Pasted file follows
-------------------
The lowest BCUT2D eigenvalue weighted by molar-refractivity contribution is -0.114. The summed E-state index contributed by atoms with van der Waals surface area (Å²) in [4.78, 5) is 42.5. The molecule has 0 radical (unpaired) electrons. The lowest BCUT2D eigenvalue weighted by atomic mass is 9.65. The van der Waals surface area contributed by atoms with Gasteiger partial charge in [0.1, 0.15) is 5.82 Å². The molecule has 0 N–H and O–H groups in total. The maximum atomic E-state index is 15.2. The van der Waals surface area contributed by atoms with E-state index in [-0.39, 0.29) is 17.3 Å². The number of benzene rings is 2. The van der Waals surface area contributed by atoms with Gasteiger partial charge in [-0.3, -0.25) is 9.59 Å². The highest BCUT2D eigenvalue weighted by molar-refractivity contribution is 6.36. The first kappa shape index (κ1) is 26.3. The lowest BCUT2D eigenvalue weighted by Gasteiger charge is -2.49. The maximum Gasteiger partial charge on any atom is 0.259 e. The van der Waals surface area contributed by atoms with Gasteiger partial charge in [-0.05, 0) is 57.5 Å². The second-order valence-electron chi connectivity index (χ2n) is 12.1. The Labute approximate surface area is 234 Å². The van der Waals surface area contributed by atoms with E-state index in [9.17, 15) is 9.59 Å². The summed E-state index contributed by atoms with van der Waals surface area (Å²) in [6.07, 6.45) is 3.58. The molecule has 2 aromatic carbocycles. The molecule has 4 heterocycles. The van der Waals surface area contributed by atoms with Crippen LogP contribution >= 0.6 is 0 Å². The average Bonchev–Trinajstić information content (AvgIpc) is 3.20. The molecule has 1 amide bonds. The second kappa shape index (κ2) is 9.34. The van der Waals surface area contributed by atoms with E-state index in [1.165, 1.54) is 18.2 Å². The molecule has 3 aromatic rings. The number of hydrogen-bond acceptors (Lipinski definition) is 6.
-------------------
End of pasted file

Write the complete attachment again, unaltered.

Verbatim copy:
The lowest BCUT2D eigenvalue weighted by molar-refractivity contribution is -0.114. The summed E-state index contributed by atoms with van der Waals surface area (Å²) in [4.78, 5) is 42.5. The molecule has 0 radical (unpaired) electrons. The lowest BCUT2D eigenvalue weighted by atomic mass is 9.65. The van der Waals surface area contributed by atoms with Gasteiger partial charge in [0.1, 0.15) is 5.82 Å². The molecule has 0 N–H and O–H groups in total. The maximum atomic E-state index is 15.2. The van der Waals surface area contributed by atoms with E-state index in [-0.39, 0.29) is 17.3 Å². The number of benzene rings is 2. The van der Waals surface area contributed by atoms with Gasteiger partial charge in [-0.3, -0.25) is 9.59 Å². The highest BCUT2D eigenvalue weighted by molar-refractivity contribution is 6.36. The first kappa shape index (κ1) is 26.3. The lowest BCUT2D eigenvalue weighted by Gasteiger charge is -2.49. The maximum Gasteiger partial charge on any atom is 0.259 e. The van der Waals surface area contributed by atoms with Gasteiger partial charge in [-0.05, 0) is 57.5 Å². The second-order valence-electron chi connectivity index (χ2n) is 12.1. The Labute approximate surface area is 234 Å². The van der Waals surface area contributed by atoms with E-state index in [9.17, 15) is 9.59 Å². The summed E-state index contributed by atoms with van der Waals surface area (Å²) in [6.07, 6.45) is 3.58. The molecule has 2 aromatic carbocycles. The molecule has 4 heterocycles. The van der Waals surface area contributed by atoms with Crippen LogP contribution >= 0.6 is 0 Å². The average Bonchev–Trinajstić information content (AvgIpc) is 3.20. The molecule has 1 amide bonds. The second kappa shape index (κ2) is 9.34. The van der Waals surface area contributed by atoms with E-state index in [1.165, 1.54) is 18.2 Å². The molecule has 3 aromatic rings. The number of hydrogen-bond acceptors (Lipinski definition) is 6.